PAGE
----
• Professor Wolfgang Smith (Philosophy, Mathematics and Physics--theoretical work provided the key for solving the re-entry problem in space flight, Oregon State University): "If the physics of the last century prompted atheism, the physics of today is inciting at least the most thoughtful of its votaries to re-examine 'the question of God'"
  • Professor Charles Townes* (Nobel Prize for physics, development of the MASER/LASER, University of California, Berkeley): "I believe in the concept of God and in His existence."
  • Professor Eugene Wigner* (Nobel Prize for physics, applications of symmetry principles--group theory--to quantum mechanics, Princeton University): "The concept of God is a wonderful one--it also helps us makes decisions in the right direction.   We would be very different, I fear, if we did not have that concept."
A few remarks are in order to put this list in an  appropriate context.   First, only a small fraction of the listed scientists  are practicing Christians, and of these, a smaller proportion are Catholic.  Most are deists who believe in a Creator God, but not a personal God.     Second, it is quite likely that the majority of scientists, including great ones, are atheists or agnostics (Steven Weinberg comes to mind as the most vocal of these).   Nevertheless, if only a small proportion of scientists are believers, that shows that faith in atheism is neither a necessary nor a sufficient condition for being a good scientist.   Third, if one looks at birth-dates (not included here) the majority are old--and in fact may be dead--Cosmos, Bios and Theos was published in 1993.    I can offer two explanations here:   these older scientists matured in an age that was not as anti-religious as the present one and/or scientists gain a reputation only after a life-time of work (neglecting boy geniuses, theoretical physicists and mathematicians).   Fourth, and this is puzzling, a significant plurality of the listed scientists are from Princeton University.   Maybe this represents a selection bias on the part of the authors or is an indicator of more religious freedom at Princeton.  Fifth, I'm sure I've omitted several eminent believers--two immediately come to mind, John von Neumann and Kurt Goedel, both formerly at the Institute for Advanced Study, Princeton (what is in the air at Princeton?).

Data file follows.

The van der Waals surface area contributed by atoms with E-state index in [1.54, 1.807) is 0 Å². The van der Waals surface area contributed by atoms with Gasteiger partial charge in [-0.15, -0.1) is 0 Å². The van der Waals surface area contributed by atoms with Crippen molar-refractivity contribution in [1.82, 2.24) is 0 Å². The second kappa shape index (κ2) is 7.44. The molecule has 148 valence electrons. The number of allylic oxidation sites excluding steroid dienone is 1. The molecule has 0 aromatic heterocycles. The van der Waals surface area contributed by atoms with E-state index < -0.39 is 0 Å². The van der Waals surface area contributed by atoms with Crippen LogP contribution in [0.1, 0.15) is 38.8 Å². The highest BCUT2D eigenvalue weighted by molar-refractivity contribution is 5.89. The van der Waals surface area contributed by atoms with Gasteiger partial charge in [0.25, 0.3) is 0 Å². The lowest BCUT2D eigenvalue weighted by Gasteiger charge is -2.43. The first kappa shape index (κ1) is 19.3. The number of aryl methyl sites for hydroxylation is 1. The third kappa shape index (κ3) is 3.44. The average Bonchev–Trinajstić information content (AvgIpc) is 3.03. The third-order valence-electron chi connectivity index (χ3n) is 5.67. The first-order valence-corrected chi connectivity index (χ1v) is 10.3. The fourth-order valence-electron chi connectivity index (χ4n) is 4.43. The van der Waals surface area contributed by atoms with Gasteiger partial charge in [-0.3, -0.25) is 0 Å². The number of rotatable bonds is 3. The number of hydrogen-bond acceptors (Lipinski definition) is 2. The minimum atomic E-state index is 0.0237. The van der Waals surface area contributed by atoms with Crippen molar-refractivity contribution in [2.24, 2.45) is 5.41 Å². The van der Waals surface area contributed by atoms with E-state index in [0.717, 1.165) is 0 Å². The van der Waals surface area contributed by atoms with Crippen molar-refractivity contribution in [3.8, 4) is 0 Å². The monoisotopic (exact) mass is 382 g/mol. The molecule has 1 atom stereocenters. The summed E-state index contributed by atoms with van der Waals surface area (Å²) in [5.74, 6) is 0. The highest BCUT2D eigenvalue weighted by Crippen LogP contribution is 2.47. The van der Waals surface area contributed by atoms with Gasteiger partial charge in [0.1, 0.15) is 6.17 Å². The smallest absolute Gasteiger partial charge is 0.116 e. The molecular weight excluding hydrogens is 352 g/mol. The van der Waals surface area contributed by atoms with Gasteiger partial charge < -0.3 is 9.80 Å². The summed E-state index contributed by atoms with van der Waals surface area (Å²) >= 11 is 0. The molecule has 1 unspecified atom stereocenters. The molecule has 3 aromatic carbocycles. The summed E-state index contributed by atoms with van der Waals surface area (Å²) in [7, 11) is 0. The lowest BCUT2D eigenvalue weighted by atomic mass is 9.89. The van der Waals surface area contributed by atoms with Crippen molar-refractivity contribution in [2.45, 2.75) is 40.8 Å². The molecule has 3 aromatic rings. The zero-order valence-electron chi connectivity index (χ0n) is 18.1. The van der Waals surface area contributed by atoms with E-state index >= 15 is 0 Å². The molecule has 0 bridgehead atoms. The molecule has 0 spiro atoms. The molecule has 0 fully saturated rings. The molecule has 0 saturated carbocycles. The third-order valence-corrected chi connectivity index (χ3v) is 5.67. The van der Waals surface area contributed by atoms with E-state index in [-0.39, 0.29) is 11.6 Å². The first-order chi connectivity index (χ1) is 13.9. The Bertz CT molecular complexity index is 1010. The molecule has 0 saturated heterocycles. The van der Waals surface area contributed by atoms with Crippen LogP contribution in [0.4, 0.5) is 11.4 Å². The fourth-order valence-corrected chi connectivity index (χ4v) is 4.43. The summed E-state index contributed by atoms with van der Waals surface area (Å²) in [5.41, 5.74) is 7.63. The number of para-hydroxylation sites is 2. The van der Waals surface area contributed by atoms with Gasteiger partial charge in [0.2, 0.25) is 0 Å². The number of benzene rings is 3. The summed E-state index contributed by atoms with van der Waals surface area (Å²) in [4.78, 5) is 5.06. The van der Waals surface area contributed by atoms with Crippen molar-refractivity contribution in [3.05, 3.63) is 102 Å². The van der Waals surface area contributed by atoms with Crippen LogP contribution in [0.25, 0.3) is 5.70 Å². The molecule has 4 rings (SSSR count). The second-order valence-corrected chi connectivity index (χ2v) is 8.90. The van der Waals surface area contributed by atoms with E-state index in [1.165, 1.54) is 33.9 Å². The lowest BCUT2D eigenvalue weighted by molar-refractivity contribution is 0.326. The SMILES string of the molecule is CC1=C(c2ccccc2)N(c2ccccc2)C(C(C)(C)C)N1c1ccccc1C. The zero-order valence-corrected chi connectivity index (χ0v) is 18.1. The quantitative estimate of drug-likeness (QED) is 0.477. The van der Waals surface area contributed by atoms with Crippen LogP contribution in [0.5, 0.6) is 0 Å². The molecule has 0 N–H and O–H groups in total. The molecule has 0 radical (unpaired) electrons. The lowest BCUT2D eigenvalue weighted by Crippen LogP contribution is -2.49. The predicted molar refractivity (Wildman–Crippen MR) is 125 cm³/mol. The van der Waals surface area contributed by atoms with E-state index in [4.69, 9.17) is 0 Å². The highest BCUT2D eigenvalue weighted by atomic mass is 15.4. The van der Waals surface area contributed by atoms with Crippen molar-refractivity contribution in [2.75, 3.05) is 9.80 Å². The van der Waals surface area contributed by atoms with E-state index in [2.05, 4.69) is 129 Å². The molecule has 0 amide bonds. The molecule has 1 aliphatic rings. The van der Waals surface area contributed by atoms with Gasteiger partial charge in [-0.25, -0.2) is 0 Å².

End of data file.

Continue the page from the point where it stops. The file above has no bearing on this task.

Finally, I will say that I find most of the remarks inspiring.   And it shows me that faith is not ultimately an act of intellectual discernment, but grace given to us by the Holy Spirit.  It is a gift, and we should not be scornful of those who have not received the gift.
*Member, National Academy of Sciences
**Member, Research Council of Europe
***Fellow,  Royal Society UK

About Me

My photo

Retired, cranky, old physicist.   Convert to Catholicism in 1995.   Trying to show that there is no contradiction between what science tells us about the world and our Catholic faith.   Intermittent blogs and adult education classes to achieve this end (see   and

Extraordinary Minister of Communion volunteer to federal prison and hospital; lector, EOMC.
Sometime player of bass clarinet, alto clarinet, clarinet, bass, tenor bowed psaltery for parish instrumental group and local folk group.

And, finally, my motivation:
“It is also necessary—may God grant it!—that in providing others with books to read I myself should make progress, and that in trying to answer their questions I myself should find what I am seeking.
Therefore at the command of God our Lord and with his help, I have undertaken not so much to discourse with authority on matters known to me as to know them better by discoursing devoutly of them.”
St. Augustine of Hippo, The Trinity I,8.